Tuberculosis in dromedaries in eastern Ethiopia: Abattoir-based prevalence and molecular typing of its causative agents

Kaleab Zerom, Tesfaye Sisay Tessema, Gezahegne Mamo, Yehualashet Bayu, Gobena Ameni

Research output: Contribution to journalArticlepeer-review

9 Citations (Scopus)


Although tuberculosis is endemic in cattle in Ethiopia, little information is available on tuberculosis in dromedaries. Thus, this study was designed to investigate the epidemiology of tuberculosis and its causative agents in dromedaries slaughtered at four representative abattoirs in eastern Ethiopia. A total of 293 dromedaries were examined by detailed post-mortem examination and the prevalence of tuberculosis-compatible lesion (TCL) was 12.3% (36/293), and occurrence of lesion was significantly associated with female dromedaries (95% confidence interval (CI) [0.19-0.97]). Mycobacteria were isolated in 61% (22/36) of the dromedaries with gross lesions. Further characterization of the isolates using PCR showed that 68% (15/22) of the isolates were non-tuberculosis mycobacteria (NTM) while 13.6% (3/22) were Mycobacterium tuberculosis (M tuberculosis) and 18% (4/22) were not members of the genus Mycobacterium. Spoligotyping of the three M. tuberculosis isolates revealed that one of the three isolates was SIT 21 while the remaining two isolates with octal values of 773357776763671 and 773357777763661 were not reported to the SITVIT database. The isolation of large proportion of NTM from tuberculosis-compatible lesions in dromedary is suggestive of these bacteria being pathogenic to the species, while the isolation of M. tuberculosis from dromedary carcasses highlights the zoonotic risk represented by consuming the meat.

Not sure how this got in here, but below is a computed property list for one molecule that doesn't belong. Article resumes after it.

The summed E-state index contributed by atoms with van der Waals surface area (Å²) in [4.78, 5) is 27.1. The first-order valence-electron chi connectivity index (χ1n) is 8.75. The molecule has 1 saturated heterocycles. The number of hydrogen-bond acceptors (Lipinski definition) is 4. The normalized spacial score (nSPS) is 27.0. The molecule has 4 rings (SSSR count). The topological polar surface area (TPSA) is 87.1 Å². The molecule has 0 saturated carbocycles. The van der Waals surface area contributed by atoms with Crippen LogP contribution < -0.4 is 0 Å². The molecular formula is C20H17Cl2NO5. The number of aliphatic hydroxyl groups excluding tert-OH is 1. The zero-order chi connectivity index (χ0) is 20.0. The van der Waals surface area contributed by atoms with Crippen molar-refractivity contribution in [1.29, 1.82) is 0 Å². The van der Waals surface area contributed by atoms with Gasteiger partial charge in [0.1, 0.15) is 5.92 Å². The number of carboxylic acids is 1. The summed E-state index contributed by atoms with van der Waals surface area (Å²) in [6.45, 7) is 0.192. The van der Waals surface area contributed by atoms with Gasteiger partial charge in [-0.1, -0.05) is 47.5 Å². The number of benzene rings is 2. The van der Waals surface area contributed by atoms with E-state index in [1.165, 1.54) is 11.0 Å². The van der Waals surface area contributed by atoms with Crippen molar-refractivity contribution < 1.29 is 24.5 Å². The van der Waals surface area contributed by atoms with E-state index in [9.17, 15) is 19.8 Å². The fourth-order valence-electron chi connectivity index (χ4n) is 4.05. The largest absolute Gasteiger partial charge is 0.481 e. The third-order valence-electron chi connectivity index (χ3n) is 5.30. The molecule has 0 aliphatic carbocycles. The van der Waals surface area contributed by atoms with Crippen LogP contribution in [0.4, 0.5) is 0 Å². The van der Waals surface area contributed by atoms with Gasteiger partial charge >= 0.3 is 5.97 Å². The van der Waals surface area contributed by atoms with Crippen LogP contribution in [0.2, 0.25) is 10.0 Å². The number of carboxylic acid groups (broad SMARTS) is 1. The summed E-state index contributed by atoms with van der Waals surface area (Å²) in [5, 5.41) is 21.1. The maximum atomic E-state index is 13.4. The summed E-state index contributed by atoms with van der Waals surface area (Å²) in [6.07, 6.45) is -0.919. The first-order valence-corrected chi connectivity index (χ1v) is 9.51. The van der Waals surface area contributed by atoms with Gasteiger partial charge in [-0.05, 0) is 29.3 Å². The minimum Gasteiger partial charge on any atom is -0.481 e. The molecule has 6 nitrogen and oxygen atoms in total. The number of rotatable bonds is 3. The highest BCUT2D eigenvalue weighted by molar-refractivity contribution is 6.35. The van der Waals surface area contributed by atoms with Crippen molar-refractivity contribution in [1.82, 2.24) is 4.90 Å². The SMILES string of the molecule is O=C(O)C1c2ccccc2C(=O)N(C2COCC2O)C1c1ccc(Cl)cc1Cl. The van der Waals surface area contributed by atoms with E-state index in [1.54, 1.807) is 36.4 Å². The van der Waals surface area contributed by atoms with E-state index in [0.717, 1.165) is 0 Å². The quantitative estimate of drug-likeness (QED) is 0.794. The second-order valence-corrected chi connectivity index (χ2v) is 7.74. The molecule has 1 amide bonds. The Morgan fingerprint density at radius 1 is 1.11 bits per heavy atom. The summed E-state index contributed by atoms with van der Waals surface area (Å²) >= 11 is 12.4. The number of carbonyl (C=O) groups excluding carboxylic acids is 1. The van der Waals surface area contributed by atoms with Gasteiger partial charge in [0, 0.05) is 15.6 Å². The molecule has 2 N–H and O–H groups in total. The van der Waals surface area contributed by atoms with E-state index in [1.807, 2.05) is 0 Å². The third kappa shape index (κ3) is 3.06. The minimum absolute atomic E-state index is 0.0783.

Original languageEnglish
Pages (from-to)188-192
Number of pages5
JournalSmall Ruminant Research
Issue number2-3
Publication statusPublished - Jan 2013
Externally publishedYes


  • Dromedaries
  • Ethiopia
  • M. tuberculosis
  • Non-tuberculosis mycobacteria
  • Tuberculosis-compatible lesions

ASJC Scopus subject areas

  • Food Animals
  • Animal Science and Zoology


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